Corrosion and Corruption in Alcohol Beverage Sales

lieOne of the major battle grounds in the ongoing alcohol three tier war is the issue of Self Distribution: when producers sell their own product to either retailers or consumers without the use of a wholesaler. To craft brewers and craft distillers, a dynamic part of the alcohol beverage industry, this ability is crucial to their success.

It is often argued only by the wholesaler tier that producer sales without use of a wholesaler is a corruption of the three tier system; an example of one tier encroaching on another tier’s territory and an undermining of principles of the system. This view of self distribution ought to be dismissed.

When a winery, brewer, distiller or cidery sells their own product either direct to the consumer or direct to a retailer or restaurant they are in fact not acting in the role of today’s wholesaler for the simple reason that they are not providing their buyers with a choice of products from various producers in the way that all wholesalers do today. Only their product are on offer. In essence they are not acting at all like a wholesaler but rather opting out of the three tier system entirely.

Furthermore, when the producers sell directly to retailers, they are not vertically integrating insofar as they are not the end seller to the consumer. The same can be said when the producer sells directly to the consumer as they are not acting as a wholesaler.

Wholesalers and their trade associations too often are successful using the argument that producer self distribution threatens the three tier system and that lawmakers ought to protect the system by assuring that producers only sell their production to wholesalers. In reality, lawmakers ought in every instance to reject this argument. It makes no sense in the 21st century and it is a self serving argument wholesalers concoct in an effort to retain a rent-seeking environment.

The primary goal of the three tier system of alcohol distribution when it was created in the mid 1930s was to assure that producers could not manipulate retailers and, particularly, taverns and bars by tying them to their brands through coercion. Additionally, the goal was to assure that there would be no black market, no organized crime and no marketing efforts that would lead to intemperance. Not to put too fine a point on it, but the goal was to assure that producers did not control the alcohol beverage market. So, a middle man—the wholesaler—was placed by legal mandate between the producer and the retailers.

The irony is that by giving the wholesale tier this kind of monopoly, lawmakers of the the past assured the new mandated wholesale tier would dominate and control the alcohol market, provide the means for wholesaler coercion of producers and retailers and this is exactly what we see today. And today’s lawmakers tend to support this wholesaler manipulation and control of the alcohol beverage marketplace by giving unthinking support to the argument that the three tier system must be protected.

Producer self distribution where allowed has in no instance resulted in Tied Houses. It has not caused any wholesalers to go out of business. And it has not caused any upheaval due to intemperate consumption. In short, all self distribution does is give small producers the means to succeed. Self distribution is a net-win for producers, for alcohol regulation and for consumers. It ought never be opposed when proposed.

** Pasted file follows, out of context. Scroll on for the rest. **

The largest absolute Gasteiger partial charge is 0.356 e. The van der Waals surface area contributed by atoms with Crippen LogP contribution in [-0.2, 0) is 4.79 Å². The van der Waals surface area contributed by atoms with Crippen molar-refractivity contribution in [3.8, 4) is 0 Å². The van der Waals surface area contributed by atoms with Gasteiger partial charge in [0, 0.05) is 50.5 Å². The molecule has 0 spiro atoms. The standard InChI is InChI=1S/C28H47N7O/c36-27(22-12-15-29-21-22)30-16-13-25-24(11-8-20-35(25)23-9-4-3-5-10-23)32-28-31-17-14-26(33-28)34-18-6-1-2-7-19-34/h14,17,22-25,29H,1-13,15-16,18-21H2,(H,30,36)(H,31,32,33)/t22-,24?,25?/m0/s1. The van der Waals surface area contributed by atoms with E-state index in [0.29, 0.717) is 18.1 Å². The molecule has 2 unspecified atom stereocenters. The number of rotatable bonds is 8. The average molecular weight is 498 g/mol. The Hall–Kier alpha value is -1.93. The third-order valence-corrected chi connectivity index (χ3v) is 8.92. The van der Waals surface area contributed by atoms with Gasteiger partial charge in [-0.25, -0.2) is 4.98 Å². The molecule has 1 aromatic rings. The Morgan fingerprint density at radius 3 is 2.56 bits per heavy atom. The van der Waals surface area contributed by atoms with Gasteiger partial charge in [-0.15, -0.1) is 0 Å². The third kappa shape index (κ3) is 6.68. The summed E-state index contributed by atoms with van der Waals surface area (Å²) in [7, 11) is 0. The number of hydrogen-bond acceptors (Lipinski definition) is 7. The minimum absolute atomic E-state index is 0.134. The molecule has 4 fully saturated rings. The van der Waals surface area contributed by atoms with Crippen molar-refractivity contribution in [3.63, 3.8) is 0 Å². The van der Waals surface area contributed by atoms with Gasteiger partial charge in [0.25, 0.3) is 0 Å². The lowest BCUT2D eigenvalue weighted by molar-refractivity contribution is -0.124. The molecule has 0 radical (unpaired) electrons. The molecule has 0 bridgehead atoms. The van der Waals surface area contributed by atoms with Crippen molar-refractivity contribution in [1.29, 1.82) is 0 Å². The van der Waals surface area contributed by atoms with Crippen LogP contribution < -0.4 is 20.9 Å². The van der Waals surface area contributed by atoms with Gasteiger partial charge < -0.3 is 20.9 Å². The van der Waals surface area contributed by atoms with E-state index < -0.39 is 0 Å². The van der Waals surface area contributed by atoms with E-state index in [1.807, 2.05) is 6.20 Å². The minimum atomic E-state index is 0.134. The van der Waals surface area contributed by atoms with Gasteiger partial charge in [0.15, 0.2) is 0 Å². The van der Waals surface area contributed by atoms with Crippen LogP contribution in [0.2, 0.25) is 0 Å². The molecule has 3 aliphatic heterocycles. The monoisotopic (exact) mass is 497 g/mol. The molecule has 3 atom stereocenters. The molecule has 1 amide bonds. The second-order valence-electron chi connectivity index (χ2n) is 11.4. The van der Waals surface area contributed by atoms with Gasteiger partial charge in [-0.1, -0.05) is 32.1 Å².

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4 Responses

  1. Steve - July 30, 2015

    Does anyone believe the craft beer or wine industry isn’t controlled by a corrupted system at the expense of the public? This is really mind warping to understand the logic of monopoly distribution laws. Only 1 way to get the product to the mass market? As long as politicians need money the system will survive because voters do not understand the system.

  2. Blake Gray - August 4, 2015

    Tom, I could start here by saying I hate to be contrarian, but we know better.

    In New Zealand, I have been to a number of rural restaurants which offered wines only from Montana, the country’s largest wine company, now wholly owned by Pernod Ricard. Their wine selections … let me see if I can be generous here … sucked sheep dick. Not only did they only have Montana wines, they only had multi-region, boring, made in enormous tanks, Montana wines at lousy markups. And did I mention that these were rural restaurants? So it’s not like you have the choice to walk around the block and dine and drink elsewhere.

    Tied House laws are now more of a burden to U.S. consumers than a blessing, as they add the egregious distributor markup to every bottle. And the laws could be better conceived and written than they are now. But we can’t say there is no reason for them.

  3. Stella Pan - August 5, 2015

    Interesting post! Very good points in this post! And I expect more information about how this affects the wine industry and customers! Thank you for sharing with us!

    Stella Pan
    The Wine Elite
    http://www.wineelite.org

  4. Why are the most ardent defenders of a free market so dead-set against DTC? | STEVE HEIMOFF| WINE BLOG - November 29, 2015

    […] wholesalers and distributors is, of course, an anachronistic relic of the Repeal of Prohibition. As Tom Wark cogently pointed out last week in his blog, the original reasons for creating this “third leg” between producers and buyers might have […]


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